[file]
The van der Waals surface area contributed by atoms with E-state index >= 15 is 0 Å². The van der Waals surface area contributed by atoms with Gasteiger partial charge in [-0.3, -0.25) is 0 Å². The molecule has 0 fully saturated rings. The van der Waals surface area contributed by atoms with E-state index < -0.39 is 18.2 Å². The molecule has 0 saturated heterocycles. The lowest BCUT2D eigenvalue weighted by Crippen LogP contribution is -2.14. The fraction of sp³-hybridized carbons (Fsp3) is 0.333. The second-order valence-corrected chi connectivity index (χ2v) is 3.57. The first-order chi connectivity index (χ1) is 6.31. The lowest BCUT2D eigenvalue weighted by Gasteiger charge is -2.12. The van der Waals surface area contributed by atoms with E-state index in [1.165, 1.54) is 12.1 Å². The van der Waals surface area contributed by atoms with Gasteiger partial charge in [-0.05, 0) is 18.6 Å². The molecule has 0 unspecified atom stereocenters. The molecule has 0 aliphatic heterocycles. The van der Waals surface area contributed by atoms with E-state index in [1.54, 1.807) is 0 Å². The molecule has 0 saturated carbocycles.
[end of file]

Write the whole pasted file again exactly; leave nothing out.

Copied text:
The van der Waals surface area contributed by atoms with E-state index >= 15 is 0 Å². The van der Waals surface area contributed by atoms with Gasteiger partial charge in [-0.3, -0.25) is 0 Å². The molecule has 0 fully saturated rings. The van der Waals surface area contributed by atoms with E-state index < -0.39 is 18.2 Å². The molecule has 0 saturated heterocycles. The lowest BCUT2D eigenvalue weighted by Crippen LogP contribution is -2.14. The fraction of sp³-hybridized carbons (Fsp3) is 0.333. The second-order valence-corrected chi connectivity index (χ2v) is 3.57. The first-order chi connectivity index (χ1) is 6.31. The lowest BCUT2D eigenvalue weighted by Gasteiger charge is -2.12. The van der Waals surface area contributed by atoms with E-state index in [1.165, 1.54) is 12.1 Å². The van der Waals surface area contributed by atoms with Gasteiger partial charge in [-0.05, 0) is 18.6 Å². The molecule has 0 unspecified atom stereocenters. The molecule has 0 aliphatic heterocycles. The van der Waals surface area contributed by atoms with E-state index in [1.54, 1.807) is 0 Å². The molecule has 0 saturated carbocycles.